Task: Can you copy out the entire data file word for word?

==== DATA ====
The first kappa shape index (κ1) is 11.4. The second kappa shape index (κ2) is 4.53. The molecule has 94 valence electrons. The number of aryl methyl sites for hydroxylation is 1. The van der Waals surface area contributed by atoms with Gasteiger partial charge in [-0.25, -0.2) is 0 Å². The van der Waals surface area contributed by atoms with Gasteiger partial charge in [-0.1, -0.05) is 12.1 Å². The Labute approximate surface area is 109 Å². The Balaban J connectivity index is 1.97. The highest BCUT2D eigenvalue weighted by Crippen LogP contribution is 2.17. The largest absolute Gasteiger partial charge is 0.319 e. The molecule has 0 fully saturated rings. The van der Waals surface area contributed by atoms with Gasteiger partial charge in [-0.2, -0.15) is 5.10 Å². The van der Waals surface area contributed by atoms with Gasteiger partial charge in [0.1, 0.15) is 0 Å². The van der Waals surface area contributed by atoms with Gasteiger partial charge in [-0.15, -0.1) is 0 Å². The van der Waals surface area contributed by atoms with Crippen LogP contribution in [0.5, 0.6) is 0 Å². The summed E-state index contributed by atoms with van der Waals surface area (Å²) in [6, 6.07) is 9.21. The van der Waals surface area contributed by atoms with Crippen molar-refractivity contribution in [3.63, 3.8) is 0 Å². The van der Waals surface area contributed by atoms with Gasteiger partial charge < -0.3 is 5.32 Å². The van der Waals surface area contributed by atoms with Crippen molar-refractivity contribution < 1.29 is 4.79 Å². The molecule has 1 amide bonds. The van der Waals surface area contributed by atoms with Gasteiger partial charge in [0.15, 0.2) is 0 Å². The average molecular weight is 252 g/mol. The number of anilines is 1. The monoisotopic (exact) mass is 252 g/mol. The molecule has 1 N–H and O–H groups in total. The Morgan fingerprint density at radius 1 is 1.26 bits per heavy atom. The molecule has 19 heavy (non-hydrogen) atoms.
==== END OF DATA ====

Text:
The first kappa shape index (κ1) is 11.4. The second kappa shape index (κ2) is 4.53. The molecule has 94 valence electrons. The number of aryl methyl sites for hydroxylation is 1. The van der Waals surface area contributed by atoms with Gasteiger partial charge in [-0.25, -0.2) is 0 Å². The van der Waals surface area contributed by atoms with Gasteiger partial charge in [-0.1, -0.05) is 12.1 Å². The Labute approximate surface area is 109 Å². The Balaban J connectivity index is 1.97. The highest BCUT2D eigenvalue weighted by Crippen LogP contribution is 2.17. The largest absolute Gasteiger partial charge is 0.319 e. The molecule has 0 fully saturated rings. The van der Waals surface area contributed by atoms with Gasteiger partial charge in [-0.2, -0.15) is 5.10 Å². The van der Waals surface area contributed by atoms with Gasteiger partial charge in [0.1, 0.15) is 0 Å². The van der Waals surface area contributed by atoms with Gasteiger partial charge in [-0.15, -0.1) is 0 Å². The van der Waals surface area contributed by atoms with Crippen LogP contribution in [0.5, 0.6) is 0 Å². The summed E-state index contributed by atoms with van der Waals surface area (Å²) in [6, 6.07) is 9.21. The van der Waals surface area contributed by atoms with Crippen molar-refractivity contribution in [3.63, 3.8) is 0 Å². The van der Waals surface area contributed by atoms with Gasteiger partial charge < -0.3 is 5.32 Å². The van der Waals surface area contributed by atoms with Crippen molar-refractivity contribution < 1.29 is 4.79 Å². The molecule has 1 amide bonds. The van der Waals surface area contributed by atoms with Gasteiger partial charge in [0.15, 0.2) is 0 Å². The average molecular weight is 252 g/mol. The number of anilines is 1. The monoisotopic (exact) mass is 252 g/mol. The molecule has 1 N–H and O–H groups in total. The Morgan fingerprint density at radius 1 is 1.26 bits per heavy atom. The molecule has 19 heavy (non-hydrogen) atoms.